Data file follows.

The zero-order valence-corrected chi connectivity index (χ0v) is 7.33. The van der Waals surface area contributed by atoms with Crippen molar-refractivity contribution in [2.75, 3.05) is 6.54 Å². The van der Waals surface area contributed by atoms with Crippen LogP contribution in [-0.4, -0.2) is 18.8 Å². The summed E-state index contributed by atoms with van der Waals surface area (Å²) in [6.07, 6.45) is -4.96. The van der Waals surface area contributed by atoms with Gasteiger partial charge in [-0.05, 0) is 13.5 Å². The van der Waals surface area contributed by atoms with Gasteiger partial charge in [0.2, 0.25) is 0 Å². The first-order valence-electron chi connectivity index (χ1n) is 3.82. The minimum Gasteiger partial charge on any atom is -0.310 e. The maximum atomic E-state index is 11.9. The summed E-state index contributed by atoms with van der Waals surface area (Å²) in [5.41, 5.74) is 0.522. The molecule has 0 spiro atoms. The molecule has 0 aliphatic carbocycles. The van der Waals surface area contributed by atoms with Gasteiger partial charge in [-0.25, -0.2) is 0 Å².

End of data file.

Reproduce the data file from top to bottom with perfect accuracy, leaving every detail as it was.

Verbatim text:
The zero-order valence-corrected chi connectivity index (χ0v) is 7.33. The van der Waals surface area contributed by atoms with Crippen molar-refractivity contribution in [2.75, 3.05) is 6.54 Å². The van der Waals surface area contributed by atoms with Crippen LogP contribution in [-0.4, -0.2) is 18.8 Å². The summed E-state index contributed by atoms with van der Waals surface area (Å²) in [6.07, 6.45) is -4.96. The van der Waals surface area contributed by atoms with Gasteiger partial charge in [-0.05, 0) is 13.5 Å². The van der Waals surface area contributed by atoms with Gasteiger partial charge in [0.2, 0.25) is 0 Å². The first-order valence-electron chi connectivity index (χ1n) is 3.82. The minimum Gasteiger partial charge on any atom is -0.310 e. The maximum atomic E-state index is 11.9. The summed E-state index contributed by atoms with van der Waals surface area (Å²) in [5.41, 5.74) is 0.522. The molecule has 0 spiro atoms. The molecule has 0 aliphatic carbocycles. The van der Waals surface area contributed by atoms with Gasteiger partial charge in [-0.25, -0.2) is 0 Å².